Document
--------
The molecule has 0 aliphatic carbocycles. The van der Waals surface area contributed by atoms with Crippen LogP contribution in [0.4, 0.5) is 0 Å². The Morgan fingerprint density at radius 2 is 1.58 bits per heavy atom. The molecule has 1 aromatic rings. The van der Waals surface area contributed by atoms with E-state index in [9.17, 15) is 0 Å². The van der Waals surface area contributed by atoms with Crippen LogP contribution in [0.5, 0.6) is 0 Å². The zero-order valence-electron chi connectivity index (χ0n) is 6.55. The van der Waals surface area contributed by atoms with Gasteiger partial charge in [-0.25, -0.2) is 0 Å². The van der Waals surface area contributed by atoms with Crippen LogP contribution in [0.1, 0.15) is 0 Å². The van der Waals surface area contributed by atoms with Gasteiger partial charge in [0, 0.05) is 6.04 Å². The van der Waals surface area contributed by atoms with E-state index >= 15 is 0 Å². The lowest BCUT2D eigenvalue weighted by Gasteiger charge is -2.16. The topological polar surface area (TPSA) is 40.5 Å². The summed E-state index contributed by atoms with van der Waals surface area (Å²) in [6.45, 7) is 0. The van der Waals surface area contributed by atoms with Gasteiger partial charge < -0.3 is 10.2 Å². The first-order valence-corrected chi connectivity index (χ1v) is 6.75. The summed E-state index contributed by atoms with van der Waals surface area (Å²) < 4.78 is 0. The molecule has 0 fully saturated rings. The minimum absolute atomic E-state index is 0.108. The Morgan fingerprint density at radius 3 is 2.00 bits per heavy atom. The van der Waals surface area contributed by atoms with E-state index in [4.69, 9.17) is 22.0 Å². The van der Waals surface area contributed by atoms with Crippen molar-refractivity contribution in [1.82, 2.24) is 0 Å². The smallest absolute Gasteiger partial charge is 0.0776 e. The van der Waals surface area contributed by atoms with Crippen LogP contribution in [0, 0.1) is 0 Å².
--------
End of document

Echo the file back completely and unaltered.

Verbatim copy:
The molecule has 0 aliphatic carbocycles. The van der Waals surface area contributed by atoms with Crippen LogP contribution in [0.4, 0.5) is 0 Å². The Morgan fingerprint density at radius 2 is 1.58 bits per heavy atom. The molecule has 1 aromatic rings. The van der Waals surface area contributed by atoms with E-state index in [9.17, 15) is 0 Å². The van der Waals surface area contributed by atoms with Crippen LogP contribution in [0.5, 0.6) is 0 Å². The zero-order valence-electron chi connectivity index (χ0n) is 6.55. The van der Waals surface area contributed by atoms with Gasteiger partial charge in [-0.25, -0.2) is 0 Å². The van der Waals surface area contributed by atoms with Crippen LogP contribution in [0.1, 0.15) is 0 Å². The van der Waals surface area contributed by atoms with Gasteiger partial charge in [0, 0.05) is 6.04 Å². The van der Waals surface area contributed by atoms with E-state index >= 15 is 0 Å². The lowest BCUT2D eigenvalue weighted by Gasteiger charge is -2.16. The topological polar surface area (TPSA) is 40.5 Å². The summed E-state index contributed by atoms with van der Waals surface area (Å²) in [6.45, 7) is 0. The van der Waals surface area contributed by atoms with Gasteiger partial charge < -0.3 is 10.2 Å². The first-order valence-corrected chi connectivity index (χ1v) is 6.75. The summed E-state index contributed by atoms with van der Waals surface area (Å²) < 4.78 is 0. The molecule has 0 fully saturated rings. The minimum absolute atomic E-state index is 0.108. The Morgan fingerprint density at radius 3 is 2.00 bits per heavy atom. The van der Waals surface area contributed by atoms with E-state index in [4.69, 9.17) is 22.0 Å². The van der Waals surface area contributed by atoms with Crippen molar-refractivity contribution in [1.82, 2.24) is 0 Å². The smallest absolute Gasteiger partial charge is 0.0776 e. The van der Waals surface area contributed by atoms with Crippen LogP contribution in [0, 0.1) is 0 Å².